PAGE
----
8. Make Plans to Do Things You Love

Remember all of the things that brought you joy in the before times? Things like sitting on a patio and grabbing a bite with friends, going to concerts and shows, or travelling around to different cities. Though you may not be able to do all of the things right now, start planning to do some of them. Even make a wish list of things you want to do in the next year or two as the world continues to open up. Looking positively towards to future can help kick our mind out of the stalemate it’s in and onto the exciting possibilities of what’s to come.

When you find negative feelings coming on, change the narrative and try talking to yourself compassionately. The next time you catch yourself saying something critical, try to frame it up differently in your head and be a little more supportive and kind to yourself. For example, if you mess something up, instead of saying “I’m such a idiot”, say, “I just made a mistake. I’ll do better next time.”

9.Take Things SLOW

Feeling anxious about the “return to normal”? You are not alone. A lot of people are finding just the thought of getting back to some semblance of normal life to be overwhelming. Don’t forget that we have been living in unprecedented times and our lives have been turned literally upside down. The key here is to take things slow.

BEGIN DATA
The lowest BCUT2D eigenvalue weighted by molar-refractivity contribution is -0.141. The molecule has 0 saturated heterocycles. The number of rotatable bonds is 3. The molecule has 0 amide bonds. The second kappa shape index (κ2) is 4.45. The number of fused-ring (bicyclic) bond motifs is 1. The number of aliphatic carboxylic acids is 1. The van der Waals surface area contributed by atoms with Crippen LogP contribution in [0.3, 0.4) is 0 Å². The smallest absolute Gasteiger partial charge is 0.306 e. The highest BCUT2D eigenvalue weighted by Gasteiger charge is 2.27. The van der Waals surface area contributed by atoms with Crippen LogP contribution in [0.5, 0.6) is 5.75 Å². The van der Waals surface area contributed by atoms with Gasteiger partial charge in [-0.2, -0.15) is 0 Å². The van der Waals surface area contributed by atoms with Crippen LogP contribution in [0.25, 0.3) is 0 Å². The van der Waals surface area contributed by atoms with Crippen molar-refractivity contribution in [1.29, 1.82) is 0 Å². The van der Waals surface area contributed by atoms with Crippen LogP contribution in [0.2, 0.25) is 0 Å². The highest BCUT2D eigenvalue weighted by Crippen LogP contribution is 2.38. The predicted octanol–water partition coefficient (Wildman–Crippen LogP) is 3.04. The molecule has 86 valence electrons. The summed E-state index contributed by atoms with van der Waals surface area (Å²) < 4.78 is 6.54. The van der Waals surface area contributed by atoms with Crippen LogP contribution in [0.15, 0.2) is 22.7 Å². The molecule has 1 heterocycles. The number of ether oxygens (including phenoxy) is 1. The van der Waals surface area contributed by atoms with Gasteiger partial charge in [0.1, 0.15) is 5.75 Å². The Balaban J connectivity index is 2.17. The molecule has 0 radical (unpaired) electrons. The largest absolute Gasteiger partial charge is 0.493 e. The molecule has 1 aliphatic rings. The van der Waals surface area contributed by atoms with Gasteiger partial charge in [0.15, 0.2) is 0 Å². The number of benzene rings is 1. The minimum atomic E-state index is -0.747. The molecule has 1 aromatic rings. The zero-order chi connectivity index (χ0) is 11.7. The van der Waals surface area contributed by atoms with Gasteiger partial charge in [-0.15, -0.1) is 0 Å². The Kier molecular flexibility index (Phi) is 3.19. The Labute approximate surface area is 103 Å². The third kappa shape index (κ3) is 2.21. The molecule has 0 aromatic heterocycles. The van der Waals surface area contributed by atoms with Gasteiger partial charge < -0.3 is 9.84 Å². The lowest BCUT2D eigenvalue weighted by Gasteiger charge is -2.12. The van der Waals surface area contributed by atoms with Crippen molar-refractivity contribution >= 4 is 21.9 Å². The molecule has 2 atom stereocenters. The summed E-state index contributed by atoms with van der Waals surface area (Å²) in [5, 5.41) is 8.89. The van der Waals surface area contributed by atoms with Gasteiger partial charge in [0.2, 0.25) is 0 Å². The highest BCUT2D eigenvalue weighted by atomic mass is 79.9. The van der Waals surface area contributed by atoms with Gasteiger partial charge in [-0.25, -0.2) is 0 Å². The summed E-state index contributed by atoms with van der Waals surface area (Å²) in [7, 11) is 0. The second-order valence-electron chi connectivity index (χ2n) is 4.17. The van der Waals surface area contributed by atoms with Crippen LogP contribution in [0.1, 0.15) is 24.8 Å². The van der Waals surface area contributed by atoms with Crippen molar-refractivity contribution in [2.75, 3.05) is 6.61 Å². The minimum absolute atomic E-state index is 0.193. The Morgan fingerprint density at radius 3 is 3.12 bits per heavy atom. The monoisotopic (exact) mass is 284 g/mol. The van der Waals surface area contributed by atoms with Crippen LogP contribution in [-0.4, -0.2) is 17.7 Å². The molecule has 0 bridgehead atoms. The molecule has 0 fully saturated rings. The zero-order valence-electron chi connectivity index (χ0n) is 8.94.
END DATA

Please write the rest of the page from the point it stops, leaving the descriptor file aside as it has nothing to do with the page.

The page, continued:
Still Need Some Help? We’re Here For You.

If you’re still having a hard time moving forward, even after following these best practices, we have programs available to help you get through this. The Edgewood Health Network Canada offers a unique approach to the treatment of mental health disorders with a wide range of options, available in both English and French, that are tailored to each individual’s specific needs.

Our Safe, Comfortable Facilities

Rest assured, we remain 100% dedicated to providing safe facilities by taking exceptional precautions against COVID-19, even as the world opens back up. We go beyond standard protocols to ensure that necessary screening and prevention measures are in place and we continue to work regularly with local Public Health Departments to ensure Infection Prevention and Control (IPAC) measures are optimized. We also continue to do patient and staff testing regularly and the use of PPE is stringently enforced.

About EHN Canada Programs:

EHN Canada Can Help

To learn more about the addiction and mental health treatment programs provided by EHN Canada, enroll yourself in one of our programs, or refer someone else, please call us at 1-416-644-6345. Our phone lines are open 24/7—so you can call us anytime.

A Work In Progress: Why Workplace Mental Health Matters

No matter what your job is, there is always work to be done on your mental health or recovery from addiction. To complicate things, this pandemic changed the way we work dramatically overnight—and it has only made matters worse for many people. But there is something we can and should do about it. In honour of Mental Health Week, from May 3-9, 2021, we’re exploring the problem of mental health in the workplace, how it’s been intensified, and what you can do to help yourself and your staff or colleagues.

Whar are Untreated Mental Health Disorders and Addiction Costing Businesses?

Whether we like it or not, most of us have to work. And it’s probably where we spend half of our waking hours at least. Even at the best of times, there can be stress, exhaustion, monotony, and professional and personal conflicts.